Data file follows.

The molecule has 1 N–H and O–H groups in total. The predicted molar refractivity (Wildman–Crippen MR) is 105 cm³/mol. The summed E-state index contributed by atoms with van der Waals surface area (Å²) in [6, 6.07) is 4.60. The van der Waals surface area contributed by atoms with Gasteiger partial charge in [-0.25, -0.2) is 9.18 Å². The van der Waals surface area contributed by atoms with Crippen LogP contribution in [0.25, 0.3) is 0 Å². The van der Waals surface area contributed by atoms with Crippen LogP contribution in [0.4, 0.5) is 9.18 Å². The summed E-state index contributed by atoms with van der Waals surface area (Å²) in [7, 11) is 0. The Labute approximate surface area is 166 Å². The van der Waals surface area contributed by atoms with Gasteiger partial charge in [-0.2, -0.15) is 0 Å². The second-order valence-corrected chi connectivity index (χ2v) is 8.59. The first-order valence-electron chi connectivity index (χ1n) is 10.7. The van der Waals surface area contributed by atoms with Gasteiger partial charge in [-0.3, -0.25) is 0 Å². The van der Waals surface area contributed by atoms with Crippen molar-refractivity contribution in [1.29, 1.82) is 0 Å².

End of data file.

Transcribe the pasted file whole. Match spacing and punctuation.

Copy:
The molecule has 1 N–H and O–H groups in total. The predicted molar refractivity (Wildman–Crippen MR) is 105 cm³/mol. The summed E-state index contributed by atoms with van der Waals surface area (Å²) in [6, 6.07) is 4.60. The van der Waals surface area contributed by atoms with Gasteiger partial charge in [-0.25, -0.2) is 9.18 Å². The van der Waals surface area contributed by atoms with Crippen LogP contribution in [0.25, 0.3) is 0 Å². The van der Waals surface area contributed by atoms with Crippen LogP contribution in [0.4, 0.5) is 9.18 Å². The summed E-state index contributed by atoms with van der Waals surface area (Å²) in [7, 11) is 0. The Labute approximate surface area is 166 Å². The van der Waals surface area contributed by atoms with Gasteiger partial charge in [-0.2, -0.15) is 0 Å². The second-order valence-corrected chi connectivity index (χ2v) is 8.59. The first-order valence-electron chi connectivity index (χ1n) is 10.7. The van der Waals surface area contributed by atoms with Gasteiger partial charge in [-0.3, -0.25) is 0 Å². The van der Waals surface area contributed by atoms with Crippen molar-refractivity contribution in [1.29, 1.82) is 0 Å².